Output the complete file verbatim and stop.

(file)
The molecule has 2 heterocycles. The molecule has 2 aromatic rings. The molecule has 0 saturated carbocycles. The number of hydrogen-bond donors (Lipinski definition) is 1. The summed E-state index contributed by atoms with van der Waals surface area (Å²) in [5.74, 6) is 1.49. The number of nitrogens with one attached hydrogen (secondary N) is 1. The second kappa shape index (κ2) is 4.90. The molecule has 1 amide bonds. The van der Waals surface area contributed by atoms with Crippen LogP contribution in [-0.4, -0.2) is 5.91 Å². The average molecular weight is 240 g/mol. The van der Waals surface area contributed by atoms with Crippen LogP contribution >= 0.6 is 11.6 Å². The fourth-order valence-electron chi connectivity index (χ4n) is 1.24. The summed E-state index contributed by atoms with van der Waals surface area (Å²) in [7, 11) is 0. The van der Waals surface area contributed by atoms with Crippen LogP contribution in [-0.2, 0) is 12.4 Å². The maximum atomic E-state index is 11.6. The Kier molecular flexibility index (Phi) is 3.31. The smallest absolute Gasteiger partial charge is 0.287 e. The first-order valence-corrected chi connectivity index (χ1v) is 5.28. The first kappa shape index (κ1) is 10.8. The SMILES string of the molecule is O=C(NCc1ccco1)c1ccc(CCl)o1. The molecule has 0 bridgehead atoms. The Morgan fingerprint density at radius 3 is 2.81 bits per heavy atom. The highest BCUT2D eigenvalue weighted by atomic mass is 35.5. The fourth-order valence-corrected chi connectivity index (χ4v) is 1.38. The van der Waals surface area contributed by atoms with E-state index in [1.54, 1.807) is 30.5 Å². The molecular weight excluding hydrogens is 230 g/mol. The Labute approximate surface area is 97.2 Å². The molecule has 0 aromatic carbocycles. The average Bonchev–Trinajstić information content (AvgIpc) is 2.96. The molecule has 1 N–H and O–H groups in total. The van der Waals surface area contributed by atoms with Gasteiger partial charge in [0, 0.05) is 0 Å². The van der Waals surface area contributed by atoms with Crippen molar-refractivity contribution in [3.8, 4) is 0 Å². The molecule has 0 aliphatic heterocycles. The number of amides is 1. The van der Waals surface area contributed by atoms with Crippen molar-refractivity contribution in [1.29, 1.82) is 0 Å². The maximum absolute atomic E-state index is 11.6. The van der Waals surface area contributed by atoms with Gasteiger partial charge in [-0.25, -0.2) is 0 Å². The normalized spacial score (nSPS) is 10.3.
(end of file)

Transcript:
The molecule has 2 heterocycles. The molecule has 2 aromatic rings. The molecule has 0 saturated carbocycles. The number of hydrogen-bond donors (Lipinski definition) is 1. The summed E-state index contributed by atoms with van der Waals surface area (Å²) in [5.74, 6) is 1.49. The number of nitrogens with one attached hydrogen (secondary N) is 1. The second kappa shape index (κ2) is 4.90. The molecule has 1 amide bonds. The van der Waals surface area contributed by atoms with Crippen LogP contribution in [-0.4, -0.2) is 5.91 Å². The average molecular weight is 240 g/mol. The van der Waals surface area contributed by atoms with Crippen LogP contribution >= 0.6 is 11.6 Å². The fourth-order valence-electron chi connectivity index (χ4n) is 1.24. The summed E-state index contributed by atoms with van der Waals surface area (Å²) in [7, 11) is 0. The van der Waals surface area contributed by atoms with Crippen LogP contribution in [-0.2, 0) is 12.4 Å². The maximum atomic E-state index is 11.6. The Kier molecular flexibility index (Phi) is 3.31. The smallest absolute Gasteiger partial charge is 0.287 e. The first-order valence-corrected chi connectivity index (χ1v) is 5.28. The first kappa shape index (κ1) is 10.8. The SMILES string of the molecule is O=C(NCc1ccco1)c1ccc(CCl)o1. The molecule has 0 bridgehead atoms. The Morgan fingerprint density at radius 3 is 2.81 bits per heavy atom. The highest BCUT2D eigenvalue weighted by atomic mass is 35.5. The fourth-order valence-corrected chi connectivity index (χ4v) is 1.38. The van der Waals surface area contributed by atoms with E-state index in [1.54, 1.807) is 30.5 Å². The molecular weight excluding hydrogens is 230 g/mol. The Labute approximate surface area is 97.2 Å². The molecule has 0 aromatic carbocycles. The average Bonchev–Trinajstić information content (AvgIpc) is 2.96. The molecule has 1 N–H and O–H groups in total. The van der Waals surface area contributed by atoms with Gasteiger partial charge in [0, 0.05) is 0 Å². The van der Waals surface area contributed by atoms with Crippen molar-refractivity contribution in [3.8, 4) is 0 Å². The molecule has 0 aliphatic heterocycles. The number of amides is 1. The van der Waals surface area contributed by atoms with Crippen molar-refractivity contribution in [1.29, 1.82) is 0 Å². The maximum absolute atomic E-state index is 11.6. The van der Waals surface area contributed by atoms with Gasteiger partial charge in [-0.25, -0.2) is 0 Å². The normalized spacial score (nSPS) is 10.3.